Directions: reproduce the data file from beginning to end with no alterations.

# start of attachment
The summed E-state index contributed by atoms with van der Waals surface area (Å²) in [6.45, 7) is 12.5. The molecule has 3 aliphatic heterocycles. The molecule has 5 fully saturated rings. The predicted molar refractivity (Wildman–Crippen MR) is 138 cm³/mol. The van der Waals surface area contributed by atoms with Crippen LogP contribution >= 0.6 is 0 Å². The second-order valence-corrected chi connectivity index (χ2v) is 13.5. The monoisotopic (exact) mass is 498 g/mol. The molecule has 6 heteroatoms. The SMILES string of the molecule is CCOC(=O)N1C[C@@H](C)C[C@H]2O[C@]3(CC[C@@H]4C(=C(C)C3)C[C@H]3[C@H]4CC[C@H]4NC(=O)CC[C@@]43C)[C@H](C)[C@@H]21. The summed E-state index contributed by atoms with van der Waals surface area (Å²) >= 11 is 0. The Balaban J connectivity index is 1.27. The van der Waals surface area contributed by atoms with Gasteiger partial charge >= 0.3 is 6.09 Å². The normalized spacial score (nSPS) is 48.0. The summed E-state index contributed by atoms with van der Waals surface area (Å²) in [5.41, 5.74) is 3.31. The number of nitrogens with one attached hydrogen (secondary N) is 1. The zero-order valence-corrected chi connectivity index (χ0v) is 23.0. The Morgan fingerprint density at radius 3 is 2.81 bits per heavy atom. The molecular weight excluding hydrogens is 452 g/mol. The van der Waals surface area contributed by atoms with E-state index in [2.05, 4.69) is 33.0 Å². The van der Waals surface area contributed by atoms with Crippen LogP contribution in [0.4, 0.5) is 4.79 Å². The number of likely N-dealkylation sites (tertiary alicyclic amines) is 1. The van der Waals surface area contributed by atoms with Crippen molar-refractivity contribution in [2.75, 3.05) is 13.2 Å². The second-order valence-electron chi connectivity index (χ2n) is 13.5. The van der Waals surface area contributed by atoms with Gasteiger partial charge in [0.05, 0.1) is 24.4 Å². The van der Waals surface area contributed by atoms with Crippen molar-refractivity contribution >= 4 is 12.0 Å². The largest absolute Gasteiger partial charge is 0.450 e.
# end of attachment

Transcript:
The summed E-state index contributed by atoms with van der Waals surface area (Å²) in [6.45, 7) is 12.5. The molecule has 3 aliphatic heterocycles. The molecule has 5 fully saturated rings. The predicted molar refractivity (Wildman–Crippen MR) is 138 cm³/mol. The van der Waals surface area contributed by atoms with Crippen LogP contribution >= 0.6 is 0 Å². The second-order valence-corrected chi connectivity index (χ2v) is 13.5. The monoisotopic (exact) mass is 498 g/mol. The molecule has 6 heteroatoms. The SMILES string of the molecule is CCOC(=O)N1C[C@@H](C)C[C@H]2O[C@]3(CC[C@@H]4C(=C(C)C3)C[C@H]3[C@H]4CC[C@H]4NC(=O)CC[C@@]43C)[C@H](C)[C@@H]21. The summed E-state index contributed by atoms with van der Waals surface area (Å²) >= 11 is 0. The Balaban J connectivity index is 1.27. The van der Waals surface area contributed by atoms with Gasteiger partial charge >= 0.3 is 6.09 Å². The normalized spacial score (nSPS) is 48.0. The summed E-state index contributed by atoms with van der Waals surface area (Å²) in [5.41, 5.74) is 3.31. The number of nitrogens with one attached hydrogen (secondary N) is 1. The zero-order valence-corrected chi connectivity index (χ0v) is 23.0. The Morgan fingerprint density at radius 3 is 2.81 bits per heavy atom. The molecular weight excluding hydrogens is 452 g/mol. The van der Waals surface area contributed by atoms with E-state index in [2.05, 4.69) is 33.0 Å². The van der Waals surface area contributed by atoms with Crippen LogP contribution in [0.4, 0.5) is 4.79 Å². The number of likely N-dealkylation sites (tertiary alicyclic amines) is 1. The van der Waals surface area contributed by atoms with Crippen molar-refractivity contribution in [2.75, 3.05) is 13.2 Å². The second-order valence-electron chi connectivity index (χ2n) is 13.5. The van der Waals surface area contributed by atoms with Gasteiger partial charge in [0.05, 0.1) is 24.4 Å². The van der Waals surface area contributed by atoms with Crippen molar-refractivity contribution >= 4 is 12.0 Å². The largest absolute Gasteiger partial charge is 0.450 e.